The Story of Two Harvards

Journalist Hanna Rosin has written God's Harvard, a wonderful book about Patrick Henry College, a Christian school that its chancellor calls "a Harvard for the home-schooled." Rosin, who has covered religion and politics for the Washington Post, has crafted an insightful – some of more moderate or liberal political persuasions might find scary – story … Continue reading “The Story of Two Harvards”

Journalist Hanna Rosin has written God's Harvard, a wonderful book about Patrick Henry College, a Christian school that its chancellor calls "a Harvard for the home-schooled."

Rosin, who has covered religion and politics for the Washington Post, has crafted an insightful – some of more moderate or liberal political persuasions might find scary – story of a relatively new institution, one that has a mission of preparing an "evangelical elite" for political leadership.

Until I read God's Harvard, I had not known of a religiously oriented school so driven in this mission. Historically religious institutions, including national universities such as Notre Dame were founded to train spiritual leaders. While they still take spiritual leadership seriously, such schools have long embraced a much broader academic agenda, including pre-professional training. Teachers do not need to be of the same faith as the order that leads the school. Notre Dame, for instance, boasts highly regarded business and law schools that welcome men and women of all faiths, so do sister institutions such as Boston College and Georgetown.

Patrick Henry College places literal interpretation of the Bible and approved classical literature front and center in its academic curricula. The institution seeks faculty who agree, in writing, to make that commitment. That does not make it different from the 105 schools in the Council for Christian Colleges and Universities – of which Patrick Henry and well-publicized Christian institutions such as Bob Jones University and Liberty University are not members. The school embraces discipline, to keep young people from temptation, but so do other Christian schools. The drive to place students and alumni into the upper reaches of political and media power sets Patrick Henry apart.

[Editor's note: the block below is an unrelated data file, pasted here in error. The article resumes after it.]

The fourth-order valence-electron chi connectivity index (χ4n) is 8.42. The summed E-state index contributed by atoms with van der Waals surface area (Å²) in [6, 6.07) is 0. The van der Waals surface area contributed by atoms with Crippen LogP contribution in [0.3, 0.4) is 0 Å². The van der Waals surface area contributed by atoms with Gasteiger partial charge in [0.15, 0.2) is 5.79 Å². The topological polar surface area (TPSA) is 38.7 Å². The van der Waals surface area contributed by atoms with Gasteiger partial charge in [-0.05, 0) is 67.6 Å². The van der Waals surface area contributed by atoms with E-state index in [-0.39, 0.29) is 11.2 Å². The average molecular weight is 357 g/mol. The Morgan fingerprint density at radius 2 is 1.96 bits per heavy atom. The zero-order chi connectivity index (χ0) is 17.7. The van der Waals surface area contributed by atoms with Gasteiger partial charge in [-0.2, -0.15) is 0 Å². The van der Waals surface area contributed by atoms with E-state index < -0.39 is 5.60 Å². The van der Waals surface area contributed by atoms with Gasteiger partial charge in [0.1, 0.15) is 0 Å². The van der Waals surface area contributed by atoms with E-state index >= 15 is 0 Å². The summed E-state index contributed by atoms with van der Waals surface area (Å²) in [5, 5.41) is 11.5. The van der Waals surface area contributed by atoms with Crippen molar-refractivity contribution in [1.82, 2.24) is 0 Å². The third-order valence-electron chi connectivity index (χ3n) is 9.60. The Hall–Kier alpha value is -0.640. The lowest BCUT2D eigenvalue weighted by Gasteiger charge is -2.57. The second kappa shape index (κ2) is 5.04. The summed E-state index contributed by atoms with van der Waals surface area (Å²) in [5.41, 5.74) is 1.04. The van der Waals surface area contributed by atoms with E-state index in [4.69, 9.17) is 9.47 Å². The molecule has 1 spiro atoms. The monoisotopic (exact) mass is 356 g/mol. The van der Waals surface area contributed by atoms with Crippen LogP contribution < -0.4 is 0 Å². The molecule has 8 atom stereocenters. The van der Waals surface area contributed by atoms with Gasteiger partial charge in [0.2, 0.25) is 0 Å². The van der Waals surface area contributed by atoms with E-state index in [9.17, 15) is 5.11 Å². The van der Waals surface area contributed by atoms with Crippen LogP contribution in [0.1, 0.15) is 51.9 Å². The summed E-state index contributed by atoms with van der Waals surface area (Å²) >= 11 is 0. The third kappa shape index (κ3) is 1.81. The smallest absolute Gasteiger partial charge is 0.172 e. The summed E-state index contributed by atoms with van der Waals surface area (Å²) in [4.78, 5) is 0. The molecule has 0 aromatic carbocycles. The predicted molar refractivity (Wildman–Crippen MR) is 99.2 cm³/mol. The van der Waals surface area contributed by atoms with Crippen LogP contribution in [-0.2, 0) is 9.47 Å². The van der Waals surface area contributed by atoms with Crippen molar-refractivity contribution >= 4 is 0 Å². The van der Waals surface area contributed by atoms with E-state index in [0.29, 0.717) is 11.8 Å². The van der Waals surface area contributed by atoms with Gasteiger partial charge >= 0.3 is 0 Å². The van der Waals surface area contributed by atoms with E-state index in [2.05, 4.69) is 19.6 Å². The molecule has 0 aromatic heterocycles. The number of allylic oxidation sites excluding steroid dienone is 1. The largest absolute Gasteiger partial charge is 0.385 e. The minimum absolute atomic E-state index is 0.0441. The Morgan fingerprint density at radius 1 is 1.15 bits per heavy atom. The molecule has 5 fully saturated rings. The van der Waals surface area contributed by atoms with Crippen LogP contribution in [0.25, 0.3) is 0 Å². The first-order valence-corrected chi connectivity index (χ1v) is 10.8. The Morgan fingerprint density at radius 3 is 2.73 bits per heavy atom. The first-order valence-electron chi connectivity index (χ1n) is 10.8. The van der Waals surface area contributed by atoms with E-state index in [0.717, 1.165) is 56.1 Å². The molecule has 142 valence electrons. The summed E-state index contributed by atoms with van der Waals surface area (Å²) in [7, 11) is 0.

Founded in 2000, Patrick Henry College is a very small school, only 300 full-time students, and very selective. SAT scores of enrolled students range just below Ivy Leaguers. Their students, it appears from reading God's Harvard, are no less bright and inquisitive as their peers at Harvard in Cambridge, Massachusetts.

For curiosity's sake, I read Rosin's book back to back with Excellence Without A Soul, a critical reflection of undergraduate education at Harvard, written by Harry R. Lewis, former Dean of Harvard College. While Rosin is a journalist and Lewis is a mathematician and college administrator, they both presented some interesting contrast between God's Harvard and the nation's oldest, and probably most academically recognized university.

Harvard, in Massachusetts, was interestingly enough, founded as a divinity school for the purpose of training ministers. Students who did not desire to become spiritual leaders took the same classes as those who did. While Harvard has such roots, it has long been thought to be a secular institution.

Dean Lewis touches on several concerns for Harvard: a struggle to define the school's intellectual and moral purpose in a consumerist higher education marketplace; professors are hired for their scholarly accomplishments, and not to be mentors to the young and confused, while the school espouses otherwise, and, he adds that "colleges no longer do a good job of helping students grow-up" because they have had to become surrogate parents. He also discusses the need to incorporate civic values ​​in undergraduate education.